Little Town That Could


The Little Town that Could 

by Mark and Elisabeth Sarrow 

The little town of Cayucos lies on the central coast of California, about 22 miles south of Hearst Castle on Highway 1. Some call it the last of the California beach towns. Bordered by ranch land on three sides and the Pacific Ocean at its doorstep, it’s a small town with an abundance of small town charm.

Decades ago there were many of these unique and charming beach towns from Santa Barbara to San Diego. Each one of them had a different character. From Venice to Laguna to La Jolla and Oceanside, each was distinct. And when a person drove from one to the next, there was open space in-between. Ranch and farmland. Now those spaces are filled with tracts of homes and shopping centers, car lots and fast food restaurants. It’s difficult to tell anymore where one ends and another begins. As Roger Lyon, a north coast rancher and land use attorney put it: “Driving through Southern California, it’s impossible, other than by freeway signs, to know when you leave one community and enter another. It wasn’t like that 25 or 50 years ago”.

Folks in Cayucos know this. They look at their little town and they know it could become like the others one day.

In 1979, something big happened in Cayucos that went virtually unnoticed for years in the wider world. A powerful group from southern California purchased 275 acres of beautiful and pristine marine terrace just west of the town limits. In a short while, the property was re-zoned from agricultural use to zoning that would allow 60 homes and a hotel with as many as 250 rooms plus shopping and restaurants. The investor group even obtained the approval of the California Coastal Commission for the development zoning. That property is known as Estero Bluffs.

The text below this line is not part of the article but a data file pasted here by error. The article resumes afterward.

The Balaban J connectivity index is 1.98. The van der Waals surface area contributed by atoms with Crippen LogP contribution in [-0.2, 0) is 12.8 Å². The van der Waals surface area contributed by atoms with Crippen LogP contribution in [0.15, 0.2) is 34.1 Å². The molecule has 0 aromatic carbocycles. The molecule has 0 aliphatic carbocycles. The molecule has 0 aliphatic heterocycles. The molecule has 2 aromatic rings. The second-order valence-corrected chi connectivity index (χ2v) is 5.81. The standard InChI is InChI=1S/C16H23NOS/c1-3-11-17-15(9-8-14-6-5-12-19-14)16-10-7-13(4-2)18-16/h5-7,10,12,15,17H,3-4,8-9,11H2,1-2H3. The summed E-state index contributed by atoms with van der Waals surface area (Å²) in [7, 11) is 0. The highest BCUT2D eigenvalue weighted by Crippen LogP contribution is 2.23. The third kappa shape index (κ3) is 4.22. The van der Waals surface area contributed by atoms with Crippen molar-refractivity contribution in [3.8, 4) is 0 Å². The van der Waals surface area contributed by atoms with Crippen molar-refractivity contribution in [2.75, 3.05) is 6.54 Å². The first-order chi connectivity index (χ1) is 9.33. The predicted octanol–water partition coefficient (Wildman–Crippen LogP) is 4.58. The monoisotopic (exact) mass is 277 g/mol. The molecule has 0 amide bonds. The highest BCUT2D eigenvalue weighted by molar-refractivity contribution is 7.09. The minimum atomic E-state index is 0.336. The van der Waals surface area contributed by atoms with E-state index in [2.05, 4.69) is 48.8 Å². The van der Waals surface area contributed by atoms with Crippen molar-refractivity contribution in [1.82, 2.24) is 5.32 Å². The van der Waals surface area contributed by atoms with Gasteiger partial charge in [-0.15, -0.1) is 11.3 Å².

Now the town just happens to have an outfit called the Cayucos Citizens Advisory Council (CCAC). Up until then, it had dealt with barking dogs and knocked over trash cans. But the Council has influence when it comes to advising County government on issues of concern to Cayucos, including if and when to extend services such as water and sewer to new developments. So before the developers could approach the County Board of Supervisors with their plan, they needed to present their case to the Advisory Council.

At the first Council meeting dealing with the proposal to develop the Estero Bluff property, locals were surprised at the scope of the project. “This just doesn’t seem right, but everyone says there is nothing we can do. Does this have to happen?” Susan Lyon asked her husband Roger. “No” he replied, “but I don’t think the town knows that”. Soon after that Susan took a seat on the Council. Then she and Roger invited ten couples for dinner and recruited them to get the word out to the townspeople that Cayucos was about to change forever.

Meanwhile, Lyon, an attorney with a land use background, did the research on how to amend or stop the proposed development. After that, a town meeting was held at the Veterans’ Hall and the developer was invited to present the plan to the community. About 500 people attended. It was standing room only. When the locals saw the developer’s proposal for the bluff: a big hotel, shops, luxury homes in a gated community and minimum open space, residents experienced an “Aha” moment. Many spoke out, and some became rowdy. Battle lines were drawn.